Meggie Purpura


Name: Meggie Purpura

Title: Master’s in Clinical Psychology, MFTI

University: Antioch University Los Angeles

School: Notre Dame Academy high school for girls

How did you hear about Outreach? The Clinical Training office at Antioch recommended that I look into Outreach Concern, given my interest in working with adolescents.

What are some other roles you play in life you would like to share? I am currently interning as a counselor at Southern California Counseling Center (, providing affordable therapy to a diverse population of individuals, couples, and families. Throughout my graduate school career and as I continue to work towards licensure, I’ve worked in the restaurant industry at Gjelina in Venice. It’s been my very fun second home for the past five years, and it’s deepened my love for food and cooking. Despite my obvious bias, I truly believe it’s the best restaurant in Los Angeles!

What led to your decision to be a school counselor with us? I knew I wanted to work with adolescent and teen girls. There is such a strong need for counseling and advocacy with that specific population. Outreach provides the opportunity to work full school days as the only counselor on-staff, which felt like a great foray into the world of school counseling. I immediately clicked with Anna (my Regional Field Supervisor) during my interview, and she felt that Notre Dame would be a great fit for me. I trusted her, and her instincts were right!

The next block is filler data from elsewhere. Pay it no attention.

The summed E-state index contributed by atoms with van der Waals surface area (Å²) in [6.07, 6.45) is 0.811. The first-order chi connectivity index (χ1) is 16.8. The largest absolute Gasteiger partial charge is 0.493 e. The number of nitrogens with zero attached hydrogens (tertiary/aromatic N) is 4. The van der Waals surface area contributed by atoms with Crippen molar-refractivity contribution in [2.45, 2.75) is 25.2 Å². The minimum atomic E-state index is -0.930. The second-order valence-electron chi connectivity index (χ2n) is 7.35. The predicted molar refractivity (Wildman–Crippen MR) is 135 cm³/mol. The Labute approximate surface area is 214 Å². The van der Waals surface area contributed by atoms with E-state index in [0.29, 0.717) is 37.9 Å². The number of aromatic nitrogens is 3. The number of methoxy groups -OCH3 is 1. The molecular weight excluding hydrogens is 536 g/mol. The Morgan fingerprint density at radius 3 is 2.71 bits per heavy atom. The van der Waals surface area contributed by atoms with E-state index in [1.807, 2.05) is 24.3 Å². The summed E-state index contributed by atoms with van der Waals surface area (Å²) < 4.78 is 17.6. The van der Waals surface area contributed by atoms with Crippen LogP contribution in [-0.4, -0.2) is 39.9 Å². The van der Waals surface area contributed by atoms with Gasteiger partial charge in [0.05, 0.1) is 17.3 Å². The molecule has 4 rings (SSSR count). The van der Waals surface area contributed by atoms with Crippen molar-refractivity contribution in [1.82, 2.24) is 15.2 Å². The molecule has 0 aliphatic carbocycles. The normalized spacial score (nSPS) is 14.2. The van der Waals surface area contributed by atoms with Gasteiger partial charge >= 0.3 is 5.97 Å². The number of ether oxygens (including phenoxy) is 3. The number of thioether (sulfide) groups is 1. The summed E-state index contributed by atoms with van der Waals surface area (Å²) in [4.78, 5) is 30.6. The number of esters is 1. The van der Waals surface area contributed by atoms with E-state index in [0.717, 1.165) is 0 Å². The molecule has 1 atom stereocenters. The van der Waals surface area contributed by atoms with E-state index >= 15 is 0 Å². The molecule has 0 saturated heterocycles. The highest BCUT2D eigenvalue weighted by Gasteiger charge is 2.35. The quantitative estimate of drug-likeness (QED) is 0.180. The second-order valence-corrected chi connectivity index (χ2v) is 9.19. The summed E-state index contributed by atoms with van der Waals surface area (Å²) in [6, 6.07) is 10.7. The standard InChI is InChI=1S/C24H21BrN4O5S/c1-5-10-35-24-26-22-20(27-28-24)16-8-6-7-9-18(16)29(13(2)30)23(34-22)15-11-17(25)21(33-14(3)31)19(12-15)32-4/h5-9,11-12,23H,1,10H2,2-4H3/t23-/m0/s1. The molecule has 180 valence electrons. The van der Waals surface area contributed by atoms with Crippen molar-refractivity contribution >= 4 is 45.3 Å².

What are some key elements needed while working with children and adolescents in this role? It’s important for me to avoid taking an expert stance, and to always remain curious about the behavior and feeling states of the students. While it’s crucial to set strong boundaries at the outset, it’s equally important to avoid stepping into the parent or teacher role. The last thing these kids need is another adult in their life telling them what to do. The other key element to working in a school is FLEXIBILITY! Your schedule is rarely predictable, and you have to be ready every day to manage crises, parents, student conflicts, or all of the above!

How do you identify change in clients? There are the obvious indicators like increasing grades, greater mood stability, or more harmony in familial relationships. But I like to also take note of more subtle changes in the therapeutic relationship. Is the student more trusting of me in the session? Are they communicating their feelings more clearly, following through with therapeutic commitments, or sharing more vulnerable parts of themselves? I’ve found that being able to mirror and process these shifts in the session can be very healing and beneficial to the work.

How can this practicum/internship experience help you in your future working in the mental health field? This experience has been invaluable. I’ve learned how to juggle relationships not only with clients, but also with parents, teachers, administrators, outside therapists, psychiatrists, etc. Teamwork and group collaboration are crucial to the mental health community, and I now feel confident that I could work well in any agency or school setting.

What words of wisdom can you share with future candidates of Outreach Concern? Try not to worry about “doing therapy” so much! The more authentic you can be (that means not always knowing what to do!) the more trust will build. More than any theory, you are the greatest tool you can use with these kids. I learned the hard way that SELF CARE is not just an arbitrary term that is thrown around in grad school. If you don’t prioritize it, your strength, confidence, and efficacy as a counselor will be jeopardized. So carve out time to do whatever relaxes and rejuvenates you. AND….have fun with your students! Make jokes, and laugh at theirs. These kids are awesome and inspiring, so enjoy the time you have sitting across from them!